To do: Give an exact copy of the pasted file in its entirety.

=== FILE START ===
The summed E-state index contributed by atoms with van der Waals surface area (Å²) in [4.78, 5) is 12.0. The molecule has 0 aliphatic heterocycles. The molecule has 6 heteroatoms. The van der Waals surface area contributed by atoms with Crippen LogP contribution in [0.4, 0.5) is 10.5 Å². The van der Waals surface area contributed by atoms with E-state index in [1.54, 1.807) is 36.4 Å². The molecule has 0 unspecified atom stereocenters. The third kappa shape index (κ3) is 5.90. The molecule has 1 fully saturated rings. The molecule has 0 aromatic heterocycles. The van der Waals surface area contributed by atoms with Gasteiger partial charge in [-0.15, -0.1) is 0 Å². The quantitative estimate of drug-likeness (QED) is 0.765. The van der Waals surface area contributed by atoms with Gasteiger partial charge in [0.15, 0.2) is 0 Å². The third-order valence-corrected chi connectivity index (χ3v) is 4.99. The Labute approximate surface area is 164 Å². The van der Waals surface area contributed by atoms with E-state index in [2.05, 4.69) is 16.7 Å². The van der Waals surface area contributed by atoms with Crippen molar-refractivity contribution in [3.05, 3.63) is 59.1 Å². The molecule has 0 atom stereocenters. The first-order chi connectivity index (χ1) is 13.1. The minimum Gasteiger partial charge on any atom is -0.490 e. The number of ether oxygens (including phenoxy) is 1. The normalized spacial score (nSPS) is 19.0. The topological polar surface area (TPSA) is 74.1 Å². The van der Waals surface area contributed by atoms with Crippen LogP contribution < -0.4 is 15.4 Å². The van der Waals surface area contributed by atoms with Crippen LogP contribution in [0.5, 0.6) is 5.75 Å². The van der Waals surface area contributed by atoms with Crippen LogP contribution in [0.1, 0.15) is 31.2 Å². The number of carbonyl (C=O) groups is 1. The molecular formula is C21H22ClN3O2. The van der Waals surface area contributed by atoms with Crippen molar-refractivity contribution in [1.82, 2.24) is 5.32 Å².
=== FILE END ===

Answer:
The summed E-state index contributed by atoms with van der Waals surface area (Å²) in [4.78, 5) is 12.0. The molecule has 0 aliphatic heterocycles. The molecule has 6 heteroatoms. The van der Waals surface area contributed by atoms with Crippen LogP contribution in [0.4, 0.5) is 10.5 Å². The van der Waals surface area contributed by atoms with E-state index in [1.54, 1.807) is 36.4 Å². The molecule has 0 unspecified atom stereocenters. The third kappa shape index (κ3) is 5.90. The molecule has 1 fully saturated rings. The molecule has 0 aromatic heterocycles. The van der Waals surface area contributed by atoms with Gasteiger partial charge in [-0.15, -0.1) is 0 Å². The quantitative estimate of drug-likeness (QED) is 0.765. The van der Waals surface area contributed by atoms with Gasteiger partial charge in [0.15, 0.2) is 0 Å². The third-order valence-corrected chi connectivity index (χ3v) is 4.99. The Labute approximate surface area is 164 Å². The van der Waals surface area contributed by atoms with E-state index in [2.05, 4.69) is 16.7 Å². The van der Waals surface area contributed by atoms with Crippen molar-refractivity contribution in [3.05, 3.63) is 59.1 Å². The molecule has 0 atom stereocenters. The first-order chi connectivity index (χ1) is 13.1. The minimum Gasteiger partial charge on any atom is -0.490 e. The number of ether oxygens (including phenoxy) is 1. The normalized spacial score (nSPS) is 19.0. The topological polar surface area (TPSA) is 74.1 Å². The van der Waals surface area contributed by atoms with Crippen LogP contribution < -0.4 is 15.4 Å². The van der Waals surface area contributed by atoms with Crippen LogP contribution in [0.5, 0.6) is 5.75 Å². The van der Waals surface area contributed by atoms with Crippen LogP contribution in [0.1, 0.15) is 31.2 Å². The number of carbonyl (C=O) groups is 1. The molecular formula is C21H22ClN3O2. The van der Waals surface area contributed by atoms with Crippen molar-refractivity contribution in [1.82, 2.24) is 5.32 Å².